The Travers Brothership,  Nick and the Babes, The Dapper Conspiracy played Local Band Local Beer this week.  If you’re unfamiliar with LBLB it’s an event put on each week, by 88.1 WKNC and Younger Brother Production at The Pourhouse, on Thursday.  This weeks LBLB was up there with the best I’ve been to.  The Travers Brothership, who I got to see for the first time at Shakori Hills this past spring, made the evening with their funk n’ soul rock n’ roll.  The 7 peice band from Asheville was whittled down to only four for this show, but that didn’t stop them from putting on a killer show.  What struck me most about the band was how clean and percise each individual part was.  Every note and beat was in the right place without sacrificing that sexy smooth funk vibe.  I actualy hadn’t planned on shooting that night, but got so excited during the show I had to bike home and grab my camera. The band hit us with several killer solos. Kyle Travers at one point crushed a solo out with one hand that blew me away, while other times he was shredding without a pick.   Then Josh Clark gave us a lesson in funk slapping out some fat bass solos.  He even stole the show for a song with some of the best soul vocals I’ve heard in the song “Hold My Name.”  Seriously check it out on Spotify and then go hear him sing it sometime. 

Kyle Travers one hand solo

Josh Clark

Eric Travers

Sound on Sound Returns for Year 2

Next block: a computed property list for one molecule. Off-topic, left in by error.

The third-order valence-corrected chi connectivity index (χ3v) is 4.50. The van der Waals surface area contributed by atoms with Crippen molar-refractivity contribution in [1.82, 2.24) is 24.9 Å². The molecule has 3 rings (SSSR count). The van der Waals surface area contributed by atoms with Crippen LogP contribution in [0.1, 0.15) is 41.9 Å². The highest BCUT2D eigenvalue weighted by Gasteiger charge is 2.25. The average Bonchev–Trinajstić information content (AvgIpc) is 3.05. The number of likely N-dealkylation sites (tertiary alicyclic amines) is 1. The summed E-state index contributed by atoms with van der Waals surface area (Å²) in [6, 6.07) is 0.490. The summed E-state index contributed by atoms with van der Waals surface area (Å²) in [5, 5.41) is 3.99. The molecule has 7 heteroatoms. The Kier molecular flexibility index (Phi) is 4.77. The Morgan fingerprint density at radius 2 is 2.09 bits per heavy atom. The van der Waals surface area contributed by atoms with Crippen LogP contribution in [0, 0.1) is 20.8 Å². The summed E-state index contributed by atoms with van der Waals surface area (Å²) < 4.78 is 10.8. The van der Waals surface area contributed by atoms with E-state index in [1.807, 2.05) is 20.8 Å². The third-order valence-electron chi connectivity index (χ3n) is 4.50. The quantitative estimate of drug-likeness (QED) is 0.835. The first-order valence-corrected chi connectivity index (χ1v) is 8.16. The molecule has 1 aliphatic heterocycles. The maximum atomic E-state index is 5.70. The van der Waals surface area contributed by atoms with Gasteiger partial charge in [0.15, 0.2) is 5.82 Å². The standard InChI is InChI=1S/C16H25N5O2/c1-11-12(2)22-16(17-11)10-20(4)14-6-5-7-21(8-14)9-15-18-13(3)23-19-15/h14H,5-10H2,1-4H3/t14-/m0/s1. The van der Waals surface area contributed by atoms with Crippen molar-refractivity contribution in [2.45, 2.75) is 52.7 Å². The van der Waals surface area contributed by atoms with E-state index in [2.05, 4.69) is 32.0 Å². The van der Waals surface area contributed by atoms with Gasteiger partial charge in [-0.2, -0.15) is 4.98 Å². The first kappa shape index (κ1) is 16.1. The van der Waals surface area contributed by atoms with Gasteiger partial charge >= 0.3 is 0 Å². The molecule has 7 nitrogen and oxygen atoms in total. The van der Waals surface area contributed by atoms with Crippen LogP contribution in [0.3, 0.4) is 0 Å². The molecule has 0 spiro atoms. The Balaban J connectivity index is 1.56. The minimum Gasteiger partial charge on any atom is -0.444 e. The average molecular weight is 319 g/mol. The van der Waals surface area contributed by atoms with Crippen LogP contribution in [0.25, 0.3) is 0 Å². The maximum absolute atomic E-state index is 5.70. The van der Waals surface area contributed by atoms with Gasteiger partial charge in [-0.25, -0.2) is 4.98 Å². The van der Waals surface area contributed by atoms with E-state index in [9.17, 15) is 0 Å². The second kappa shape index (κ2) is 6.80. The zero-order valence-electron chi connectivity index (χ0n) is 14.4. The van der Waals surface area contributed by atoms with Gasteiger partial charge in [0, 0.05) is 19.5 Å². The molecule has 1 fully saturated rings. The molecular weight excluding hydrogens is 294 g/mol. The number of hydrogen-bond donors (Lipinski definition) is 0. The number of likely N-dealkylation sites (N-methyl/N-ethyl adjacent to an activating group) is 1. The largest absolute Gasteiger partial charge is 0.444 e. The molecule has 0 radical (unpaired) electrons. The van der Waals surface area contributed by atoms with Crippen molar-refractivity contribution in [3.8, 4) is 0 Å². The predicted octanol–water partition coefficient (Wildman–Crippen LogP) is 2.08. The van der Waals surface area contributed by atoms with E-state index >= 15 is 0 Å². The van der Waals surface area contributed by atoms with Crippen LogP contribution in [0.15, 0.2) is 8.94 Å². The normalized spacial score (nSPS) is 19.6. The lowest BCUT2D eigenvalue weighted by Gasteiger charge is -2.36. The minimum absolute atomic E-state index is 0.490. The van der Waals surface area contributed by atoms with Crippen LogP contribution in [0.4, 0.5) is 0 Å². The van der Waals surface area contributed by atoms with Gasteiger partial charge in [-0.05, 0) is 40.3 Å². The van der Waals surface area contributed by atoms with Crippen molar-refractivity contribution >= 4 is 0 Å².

Sound on Sound Fest has officially announced it’s second annual lineup and as we expected it’s stacked and full of diversity! We couldn’t be more excited for a second year. Year one was pure magic: The Sherwood Forrest renaissance fairgrounds (located just about 35 miles outside of Austin, TX) made for a whimsical experience, the campsites felt homey and the natural scenery was a gorgeous escape from all the fun inside the fest, the crowd was respectful and full of distinctly unique individuals, and the food vendors tho! SOS Fest is the perfect balance between fun and vacation.

SOS_lineup_SQ_final (1).jpg

Grizzly Bear
Iggy Pop
The Shins
Blood Orange
Electric Wizard
Pusha T
Vince Staples
Washed Out
Dinosaur Jr.
Taking Back Sunday
Digable Planets
Charles Bradley & His Extraordinaires
Real Estate
Ariel Pink
The Story So Far
Cannibal Corpse
Hot Chip (DJ Set)
Cloud Nothings
Twin Peaks
Cherry Glazerr
Power Trip
Snow Tha Product
Mild High Club
Wolves In The Throne Room
Blanck Mass
The Menzingers
Egyptian Lover
Sweet Spirit
The Hotelier
Juan Maclean (DJ Set)
Sorority Noise
Peanut Butter Wolf
Holy Wave
Mannequin Pussy
Tim Sweeney
The Frights
Helms Alee
Honey Sound System
A Giant Dog
Alex Napping
Street Sects
Midnight Stroll
Sam Lao
DJ Sober
Flying Turns
Chulita Vinyl Club
Kydd Jones
Tank Washington

Jenny Besetzt // Natural Velvet // Konvoi at Ruby Deluxe Recap